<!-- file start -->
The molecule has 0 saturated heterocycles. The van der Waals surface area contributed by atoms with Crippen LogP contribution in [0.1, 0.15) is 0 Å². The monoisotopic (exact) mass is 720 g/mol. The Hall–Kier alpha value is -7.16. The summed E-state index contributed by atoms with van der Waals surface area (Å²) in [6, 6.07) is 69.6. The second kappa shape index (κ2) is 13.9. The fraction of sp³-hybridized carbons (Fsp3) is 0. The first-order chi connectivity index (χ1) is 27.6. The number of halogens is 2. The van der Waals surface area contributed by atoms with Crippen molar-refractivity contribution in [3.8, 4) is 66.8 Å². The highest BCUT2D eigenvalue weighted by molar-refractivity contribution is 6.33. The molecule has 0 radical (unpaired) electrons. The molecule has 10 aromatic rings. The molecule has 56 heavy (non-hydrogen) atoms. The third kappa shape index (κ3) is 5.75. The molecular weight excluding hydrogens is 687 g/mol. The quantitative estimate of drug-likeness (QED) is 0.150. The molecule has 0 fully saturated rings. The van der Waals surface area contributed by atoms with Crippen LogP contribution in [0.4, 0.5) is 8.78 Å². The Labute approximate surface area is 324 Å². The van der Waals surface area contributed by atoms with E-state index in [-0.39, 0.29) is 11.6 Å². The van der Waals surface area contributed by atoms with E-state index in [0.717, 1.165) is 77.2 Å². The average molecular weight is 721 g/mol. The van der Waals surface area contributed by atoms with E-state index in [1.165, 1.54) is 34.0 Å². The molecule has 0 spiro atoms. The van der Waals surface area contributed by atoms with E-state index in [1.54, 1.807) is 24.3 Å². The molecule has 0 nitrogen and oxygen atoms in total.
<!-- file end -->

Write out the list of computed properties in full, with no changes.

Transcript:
The molecule has 0 saturated heterocycles. The van der Waals surface area contributed by atoms with Crippen LogP contribution in [0.1, 0.15) is 0 Å². The monoisotopic (exact) mass is 720 g/mol. The Hall–Kier alpha value is -7.16. The summed E-state index contributed by atoms with van der Waals surface area (Å²) in [6, 6.07) is 69.6. The second kappa shape index (κ2) is 13.9. The fraction of sp³-hybridized carbons (Fsp3) is 0. The first-order chi connectivity index (χ1) is 27.6. The number of halogens is 2. The van der Waals surface area contributed by atoms with Crippen molar-refractivity contribution in [3.8, 4) is 66.8 Å². The highest BCUT2D eigenvalue weighted by molar-refractivity contribution is 6.33. The molecule has 0 radical (unpaired) electrons. The molecule has 10 aromatic rings. The molecule has 56 heavy (non-hydrogen) atoms. The third kappa shape index (κ3) is 5.75. The molecular weight excluding hydrogens is 687 g/mol. The quantitative estimate of drug-likeness (QED) is 0.150. The molecule has 0 fully saturated rings. The van der Waals surface area contributed by atoms with Crippen LogP contribution in [0.4, 0.5) is 8.78 Å². The Labute approximate surface area is 324 Å². The van der Waals surface area contributed by atoms with E-state index in [-0.39, 0.29) is 11.6 Å². The van der Waals surface area contributed by atoms with E-state index in [0.717, 1.165) is 77.2 Å². The average molecular weight is 721 g/mol. The van der Waals surface area contributed by atoms with E-state index in [1.165, 1.54) is 34.0 Å². The molecule has 0 spiro atoms. The van der Waals surface area contributed by atoms with E-state index in [1.54, 1.807) is 24.3 Å². The molecule has 0 nitrogen and oxygen atoms in total.